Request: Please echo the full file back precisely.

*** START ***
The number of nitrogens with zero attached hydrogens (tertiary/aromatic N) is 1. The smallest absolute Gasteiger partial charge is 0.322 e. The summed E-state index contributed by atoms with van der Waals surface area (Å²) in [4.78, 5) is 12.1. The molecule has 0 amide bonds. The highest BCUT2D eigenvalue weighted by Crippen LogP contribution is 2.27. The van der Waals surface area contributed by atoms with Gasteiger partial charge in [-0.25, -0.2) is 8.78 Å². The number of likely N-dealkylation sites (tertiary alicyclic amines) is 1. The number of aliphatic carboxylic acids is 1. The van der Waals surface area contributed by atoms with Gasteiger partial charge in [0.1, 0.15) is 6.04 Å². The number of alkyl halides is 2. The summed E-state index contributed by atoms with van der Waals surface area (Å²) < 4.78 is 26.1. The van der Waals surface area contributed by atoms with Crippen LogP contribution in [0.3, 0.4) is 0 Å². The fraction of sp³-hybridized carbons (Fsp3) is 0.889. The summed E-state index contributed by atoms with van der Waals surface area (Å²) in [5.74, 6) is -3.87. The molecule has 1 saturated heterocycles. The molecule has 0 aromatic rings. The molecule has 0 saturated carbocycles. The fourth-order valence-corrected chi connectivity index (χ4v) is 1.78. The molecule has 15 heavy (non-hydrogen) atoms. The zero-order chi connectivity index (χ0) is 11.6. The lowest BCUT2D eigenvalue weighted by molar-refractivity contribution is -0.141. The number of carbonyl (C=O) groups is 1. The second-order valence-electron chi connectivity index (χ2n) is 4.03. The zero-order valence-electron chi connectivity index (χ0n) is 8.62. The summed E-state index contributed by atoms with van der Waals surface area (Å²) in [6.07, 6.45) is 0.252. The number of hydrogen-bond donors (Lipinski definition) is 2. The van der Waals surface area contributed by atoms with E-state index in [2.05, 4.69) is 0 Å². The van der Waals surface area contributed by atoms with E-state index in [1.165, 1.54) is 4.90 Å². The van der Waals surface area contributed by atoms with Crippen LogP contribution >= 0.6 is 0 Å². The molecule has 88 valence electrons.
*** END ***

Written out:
The number of nitrogens with zero attached hydrogens (tertiary/aromatic N) is 1. The smallest absolute Gasteiger partial charge is 0.322 e. The summed E-state index contributed by atoms with van der Waals surface area (Å²) in [4.78, 5) is 12.1. The molecule has 0 amide bonds. The highest BCUT2D eigenvalue weighted by Crippen LogP contribution is 2.27. The van der Waals surface area contributed by atoms with Gasteiger partial charge in [-0.25, -0.2) is 8.78 Å². The number of likely N-dealkylation sites (tertiary alicyclic amines) is 1. The number of aliphatic carboxylic acids is 1. The van der Waals surface area contributed by atoms with Gasteiger partial charge in [0.1, 0.15) is 6.04 Å². The number of alkyl halides is 2. The summed E-state index contributed by atoms with van der Waals surface area (Å²) < 4.78 is 26.1. The van der Waals surface area contributed by atoms with Crippen LogP contribution in [0.3, 0.4) is 0 Å². The fraction of sp³-hybridized carbons (Fsp3) is 0.889. The summed E-state index contributed by atoms with van der Waals surface area (Å²) in [5.74, 6) is -3.87. The molecule has 1 saturated heterocycles. The molecule has 0 aromatic rings. The molecule has 0 saturated carbocycles. The fourth-order valence-corrected chi connectivity index (χ4v) is 1.78. The molecule has 15 heavy (non-hydrogen) atoms. The zero-order chi connectivity index (χ0) is 11.6. The lowest BCUT2D eigenvalue weighted by molar-refractivity contribution is -0.141. The number of carbonyl (C=O) groups is 1. The second-order valence-electron chi connectivity index (χ2n) is 4.03. The zero-order valence-electron chi connectivity index (χ0n) is 8.62. The summed E-state index contributed by atoms with van der Waals surface area (Å²) in [6.07, 6.45) is 0.252. The number of hydrogen-bond donors (Lipinski definition) is 2. The van der Waals surface area contributed by atoms with E-state index in [2.05, 4.69) is 0 Å². The van der Waals surface area contributed by atoms with E-state index in [1.165, 1.54) is 4.90 Å². The van der Waals surface area contributed by atoms with Crippen LogP contribution >= 0.6 is 0 Å². The molecule has 88 valence electrons.